The histologic evaluation of the prostate biopsies of dogs taken prior to candicidin administration and at laparotomies did not reveal any cytotoxicity in the gland. The enlarged prostate gland prior to drug administration is characterized by considerable epithelial tufting or papillation; cells are tall, columnar with granular cytoplasm, and gland acini are compressed. The marked reduction in the size of the prostate gland after candicidin administration is accompanied by a decrease in the size of the columnar epithelial cells which are mostly cuboidal; diminished or absent granularity; and papillations are reduced or absent.
As indicated in the above table, body weight loss does not appear to be related in any quantitative way to the dose of the drug administered since the dogs that received 100 mg/day showed a body weight loss no less or greater than those animals receiving a higher dosage. The data also show that a short time of administration, as noted with dog No. 8 of a relative high dose, 300 mg daily, for five days, effected a significant reduction in size of the prostate gland. In the case of dog No. 2, candicidin administration was discontinued after the second laparotomy as indicated in the table and after an additional 20 days of absence of drug administration, it was found that the prostate gland began to increase in size and had achieved about a fifty percent return towards the volume noted at the start of the experiment. However, in this dog the prostate gland was not initially pathologically enlarged.
In some of the dogs diarrhea and vomiting occurred upon the oral administration of candicidin but these effects appeared to be overcome when the dogs were fed a supplement of vitamin B-complex and lacto-bacilli.
Similar tests were conducted on dogs using nystatin (a tetraene). The gross appearance and measurements of the prostate gland taken prior to the administration of nystatin and at laparotomies performed after the drug had been administered also revealed a reduction in size of the prostate gland but to a lesser extent than the candicidin treated dogs.
Other tests conducted with polyenic macrolide compounds in mammals appear to indicate that the larger the chromophore in the macrolide nucleus the more effective is the compound in treating prostatic hypertrophy. Accordingly, the heptaene macrolide compounds are preferably used because they have been found to generally give the best results whereas the tetraene macrolide compounds, generally, are least effective in reducing the size of the prostate gland.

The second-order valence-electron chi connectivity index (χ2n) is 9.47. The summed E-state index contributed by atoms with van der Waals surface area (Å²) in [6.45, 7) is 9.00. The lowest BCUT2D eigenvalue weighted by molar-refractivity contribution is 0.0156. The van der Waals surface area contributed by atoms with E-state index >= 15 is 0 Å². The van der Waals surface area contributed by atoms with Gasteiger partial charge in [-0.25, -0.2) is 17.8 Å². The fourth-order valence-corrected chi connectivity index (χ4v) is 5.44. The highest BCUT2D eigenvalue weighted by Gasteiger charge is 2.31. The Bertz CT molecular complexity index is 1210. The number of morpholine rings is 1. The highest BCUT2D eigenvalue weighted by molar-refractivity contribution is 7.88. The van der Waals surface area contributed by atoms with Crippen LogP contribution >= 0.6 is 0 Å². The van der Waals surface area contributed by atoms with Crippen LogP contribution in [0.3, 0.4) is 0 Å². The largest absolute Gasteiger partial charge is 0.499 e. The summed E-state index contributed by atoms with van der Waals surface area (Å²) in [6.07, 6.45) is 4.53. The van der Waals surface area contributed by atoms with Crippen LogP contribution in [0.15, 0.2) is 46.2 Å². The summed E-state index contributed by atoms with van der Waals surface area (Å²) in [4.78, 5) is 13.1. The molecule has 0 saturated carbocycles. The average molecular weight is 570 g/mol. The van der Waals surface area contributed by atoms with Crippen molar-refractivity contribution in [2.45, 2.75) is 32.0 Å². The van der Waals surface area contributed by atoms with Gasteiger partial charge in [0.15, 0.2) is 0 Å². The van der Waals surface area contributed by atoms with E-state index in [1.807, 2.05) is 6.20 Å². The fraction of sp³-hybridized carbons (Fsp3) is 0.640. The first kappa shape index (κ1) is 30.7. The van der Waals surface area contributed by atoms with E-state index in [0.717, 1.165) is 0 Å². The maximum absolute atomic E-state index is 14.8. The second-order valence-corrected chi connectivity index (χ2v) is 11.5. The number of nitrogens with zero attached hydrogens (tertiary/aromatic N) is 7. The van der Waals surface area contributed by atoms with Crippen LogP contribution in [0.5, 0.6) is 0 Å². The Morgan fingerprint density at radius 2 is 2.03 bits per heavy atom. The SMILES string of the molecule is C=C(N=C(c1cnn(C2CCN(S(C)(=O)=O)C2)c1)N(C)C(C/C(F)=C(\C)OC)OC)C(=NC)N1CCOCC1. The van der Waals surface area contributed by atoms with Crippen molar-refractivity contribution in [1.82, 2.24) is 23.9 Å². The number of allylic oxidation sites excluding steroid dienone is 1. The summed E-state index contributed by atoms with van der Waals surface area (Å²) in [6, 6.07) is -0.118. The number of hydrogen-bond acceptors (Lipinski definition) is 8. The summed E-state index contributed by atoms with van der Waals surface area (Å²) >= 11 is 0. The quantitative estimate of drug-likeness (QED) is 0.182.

It is also indicated that cleavage or other alteration of the macrolide nucleus which opens the lactone ring will destroy the activity of the compounds as will alteration of the chromophore present in the nucleus by total hydrogenation.
Since no one of the substituents found in the polyenic macrolide compounds such as amino sugars, aromatic amines, carboxyls, carbonyls, methyls, aliphatics, epoxies, etc., occurs in all of the polyenic macrolide compounds described herein, this suggests that these substituents, except for the hydroxyl function, are not essential for achieving a reduction in the size of the prostate gland, but rather than the active structure is the macrolide ring containing a conjugated chromaphore portion (lipophilic section) and the flexible hydrophilic portion.
Tests conducted with various polyene macrolide compounds including filipin, amphotericin B and fungimycin, indicate that the side chain groups commonly found in the polyenic macrolide compounds are not essential to activity for treating benign prostate hypertrophy.
It is preferred, commensurate with the desideratum of obtaining the highest degree of effectiveness of the compositions of this invention per given dose of active ingredient, to use an enteric tablet or capsule. Thus when using a specific known polyene macrolide compound in the form of an enteric solid, the entire compound will remain intact when it reaches the intestinal tract so long as the enteric coating composition retains its integrity in the stomach. On the other hand, administration of the same dose in a standard solid pharmaceutical formulation may result in a cleavage of any amino sugar present, or of other groups similarly sensitive to gastric conditions. Such cleavage may further result in alteration of the polyenic macrolide nucleus, thereby diminishing the effectiveness of the active ingredient.
The effective dosage of the compounds of this invention depends upon the severity of condition, the stage and the individual characteristics of each mammal being treated. It is expected that the compositions will generally be administered in a dosage range from about 1 mg to about 100 mg active ingredient per kg of body weight per day and preferably from about 5 mg to about 40 mg per kg of body weight per day.
1. A process for the treatment of benign prostatic hypertrophy in a large mammal afflicted with benign prostatic hypertrophy which comprises orally administering to said mammal an effective dose for treating benign prostatic hypertrophy of n-acyl amphotericin B.
2. A process for the treatment of benign prostatic hypertrophy as recited in claim 1 wherein said effective dose for treating benign prostatic hypertrophy comprises from about 1 mg to about 100 mg of said n-acyl amphotericin B per kilogram of body weight per day.
3. A process for the treatment of benign prostatic hypertrophy as recited in claim 2 wherein said effective dose comprises from about 5 mg to about 40 mg of n-acyl amphotericin B per kilogram of body weight per day.
4. A process for the treatment of benign prostatic hypertrophy as recited in claim 1 wherein said n-acyl amphotericin B is in a hard dosage form selected from the group consisting of a tablet and a capsule.
|3244590||April 1966||Schaffner et al.|
International Classification: A61K 3500; A61K 3170; A61K 3171;